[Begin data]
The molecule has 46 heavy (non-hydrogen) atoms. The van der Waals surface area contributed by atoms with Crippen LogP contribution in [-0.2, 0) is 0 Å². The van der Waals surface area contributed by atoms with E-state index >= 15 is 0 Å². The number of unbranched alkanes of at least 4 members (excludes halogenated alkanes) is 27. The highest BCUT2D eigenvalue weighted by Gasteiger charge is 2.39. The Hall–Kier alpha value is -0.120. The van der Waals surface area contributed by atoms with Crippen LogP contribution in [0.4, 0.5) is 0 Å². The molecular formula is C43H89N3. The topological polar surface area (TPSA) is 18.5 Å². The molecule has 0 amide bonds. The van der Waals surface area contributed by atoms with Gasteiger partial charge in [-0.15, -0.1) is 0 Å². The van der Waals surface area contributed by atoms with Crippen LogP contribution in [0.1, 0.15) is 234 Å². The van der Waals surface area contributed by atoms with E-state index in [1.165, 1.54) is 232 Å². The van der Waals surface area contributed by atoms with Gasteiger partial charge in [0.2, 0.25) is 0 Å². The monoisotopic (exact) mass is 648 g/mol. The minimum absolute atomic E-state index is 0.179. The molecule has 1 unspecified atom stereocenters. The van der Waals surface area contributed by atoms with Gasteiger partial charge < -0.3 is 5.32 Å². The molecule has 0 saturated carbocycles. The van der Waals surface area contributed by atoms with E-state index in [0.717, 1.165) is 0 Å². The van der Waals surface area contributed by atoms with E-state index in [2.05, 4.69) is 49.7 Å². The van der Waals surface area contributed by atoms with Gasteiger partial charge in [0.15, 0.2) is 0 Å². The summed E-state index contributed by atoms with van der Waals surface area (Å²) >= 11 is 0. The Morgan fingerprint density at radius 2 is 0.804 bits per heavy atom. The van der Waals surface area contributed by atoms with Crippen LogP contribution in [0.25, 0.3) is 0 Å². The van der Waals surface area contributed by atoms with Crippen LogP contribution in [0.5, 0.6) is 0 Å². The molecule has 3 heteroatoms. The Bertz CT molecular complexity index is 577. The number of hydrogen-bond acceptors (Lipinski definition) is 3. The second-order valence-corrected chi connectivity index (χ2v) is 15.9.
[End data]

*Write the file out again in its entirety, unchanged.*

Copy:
The molecule has 46 heavy (non-hydrogen) atoms. The van der Waals surface area contributed by atoms with Crippen LogP contribution in [-0.2, 0) is 0 Å². The van der Waals surface area contributed by atoms with E-state index >= 15 is 0 Å². The number of unbranched alkanes of at least 4 members (excludes halogenated alkanes) is 27. The highest BCUT2D eigenvalue weighted by Gasteiger charge is 2.39. The Hall–Kier alpha value is -0.120. The van der Waals surface area contributed by atoms with Crippen LogP contribution in [0.4, 0.5) is 0 Å². The molecular formula is C43H89N3. The topological polar surface area (TPSA) is 18.5 Å². The molecule has 0 amide bonds. The van der Waals surface area contributed by atoms with Gasteiger partial charge in [-0.15, -0.1) is 0 Å². The van der Waals surface area contributed by atoms with Crippen LogP contribution in [0.1, 0.15) is 234 Å². The van der Waals surface area contributed by atoms with E-state index in [1.165, 1.54) is 232 Å². The van der Waals surface area contributed by atoms with Gasteiger partial charge in [0.2, 0.25) is 0 Å². The monoisotopic (exact) mass is 648 g/mol. The minimum absolute atomic E-state index is 0.179. The molecule has 1 unspecified atom stereocenters. The van der Waals surface area contributed by atoms with Gasteiger partial charge < -0.3 is 5.32 Å². The molecule has 0 saturated carbocycles. The van der Waals surface area contributed by atoms with E-state index in [0.717, 1.165) is 0 Å². The van der Waals surface area contributed by atoms with E-state index in [2.05, 4.69) is 49.7 Å². The van der Waals surface area contributed by atoms with Gasteiger partial charge in [0.15, 0.2) is 0 Å². The summed E-state index contributed by atoms with van der Waals surface area (Å²) >= 11 is 0. The Morgan fingerprint density at radius 2 is 0.804 bits per heavy atom. The van der Waals surface area contributed by atoms with Crippen LogP contribution in [0.25, 0.3) is 0 Å². The van der Waals surface area contributed by atoms with Crippen LogP contribution in [0.5, 0.6) is 0 Å². The molecule has 3 heteroatoms. The Bertz CT molecular complexity index is 577. The number of hydrogen-bond acceptors (Lipinski definition) is 3. The second-order valence-corrected chi connectivity index (χ2v) is 15.9.